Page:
New York may be the town that never sleeps, but Washington is the town that never fails to amaze. We currently have a sex scandal seeming to rival the Bill Clinton-Monica Lewinsky detonation, but the current scandal has more in common with the Profumo affair because a secretary of defense was involved.
Obviously the President has a number of distractions. One of those is Benghazi, a story seeming to grow more convoluted every day. Somewhat linked to all that – more or less immediately – are Gen. David Petraeus, Gen. John Allen, Jill Kelley, and Paula Broadwell (apparently it doesn’t end there, but I just don’t have the stomach for any more).
Then we hear the FBI was investigating the CIA chief purportedly without telling the White House until 5 pm on election day. If that doesn’t stretch your brain, nothing will.
So what does all this have to do with the device tax and the fiscal cliff?
Well, let’s face it: The Benghazi-Petraeus thingamabob and the FBI-watching-the-CIA chief mindblower together constitute a mess that can’t help but distract everyone working within 10,000 feet of the Oval Office (read: Capitol Hill). They’re an enormous pair of problems for anyone who shows up at the White House for work every day, and they will not go away in a week or two.
That leaves the House and Senate for leadership on the Gordian knot known as the fiscal cliff. The GOP still holds the House, but as we discussed previously, Democrats picked up three seats in the Senate, thus giving Senate majority leader Harry Reid more reason to play hardball. And let’s face it. Senator Reid knows from hardball.
If you don’t believe me, remember that Reid alleged earlier this year that Mitt Romney had not paid a dime in federal income taxes for a decade or so, an assertion that proved amazingly dead wrong. Reid never came clean on that utterly unfounded little slur, so why would he suddenly get bashful now?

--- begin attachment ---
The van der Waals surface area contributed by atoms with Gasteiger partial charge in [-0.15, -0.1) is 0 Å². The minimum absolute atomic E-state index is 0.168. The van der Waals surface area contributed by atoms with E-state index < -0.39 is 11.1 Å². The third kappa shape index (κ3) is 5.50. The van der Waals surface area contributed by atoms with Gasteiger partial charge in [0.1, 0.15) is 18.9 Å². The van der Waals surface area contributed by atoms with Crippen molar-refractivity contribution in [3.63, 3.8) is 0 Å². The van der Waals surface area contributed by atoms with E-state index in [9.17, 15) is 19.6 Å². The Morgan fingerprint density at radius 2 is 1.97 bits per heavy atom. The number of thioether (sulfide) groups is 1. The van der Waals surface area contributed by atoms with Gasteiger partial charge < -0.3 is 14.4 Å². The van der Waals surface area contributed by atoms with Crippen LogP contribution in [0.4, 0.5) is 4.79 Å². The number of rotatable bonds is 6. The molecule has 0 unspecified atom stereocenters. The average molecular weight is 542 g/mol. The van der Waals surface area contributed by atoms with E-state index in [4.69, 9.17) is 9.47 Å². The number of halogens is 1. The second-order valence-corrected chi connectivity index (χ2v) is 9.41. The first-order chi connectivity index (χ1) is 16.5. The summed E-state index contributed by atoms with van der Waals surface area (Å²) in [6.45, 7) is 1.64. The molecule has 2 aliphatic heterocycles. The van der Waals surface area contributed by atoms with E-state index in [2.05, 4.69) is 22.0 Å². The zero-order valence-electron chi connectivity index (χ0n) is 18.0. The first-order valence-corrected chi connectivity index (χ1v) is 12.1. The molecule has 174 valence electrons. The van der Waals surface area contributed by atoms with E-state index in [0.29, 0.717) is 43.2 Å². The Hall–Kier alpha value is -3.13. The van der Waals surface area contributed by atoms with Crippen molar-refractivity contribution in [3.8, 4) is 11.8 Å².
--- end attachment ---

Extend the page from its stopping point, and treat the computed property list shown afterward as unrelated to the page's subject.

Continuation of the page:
“We could avoid the fiscal cliff for 98% of Americans today,” Reid is credited with having said recently. Clearly the line has been drawn. Add to that the fact that President Obama has said enough to indicate he believes the election gave him a mandate, and there’s no expectation Democrats will bend much at all, if any, on any hot-button tax matters. One exception would be the R&D tax credit, except that it’s not even remotely controversial.
There are a couple of conclusions to be drawn from all this. One is that the Bush-era tax cuts will lapse for those making more than a quarter of a million bucks a year, and the second is that all the fiscal cliff issues will go down to the wire. Both parties are pretty dug in, and although one cannot rule out the possibility that one side will cave and thus expedite a resolution, it’s rather unlikely. These issues are almost sure to devour enormous amounts of time and energy on the Hill. Hence, it’s tough to see how a device tax repeal is likely to draw much interest in the Senate (let alone draw 60 votes), at least not without offsets.
“Offsets? In this fiscal environment? Are you kidding me? Offsets?” I can almost hear myself saying that in the same tone of voice Jim Mora used in addressing a question about his team making the playoffs a few years back.
I would gently remind the reader that the Medicare physician fee doc fix (a.k.a. SGR) is a $27 billion a year mess Congress has yet to address. Granted the device tax comes to far less than that, but many in Congress might argue they have no business repealing the device tax with SGR hanging over the king’s head.
In other words, good luck with that device tax repeal.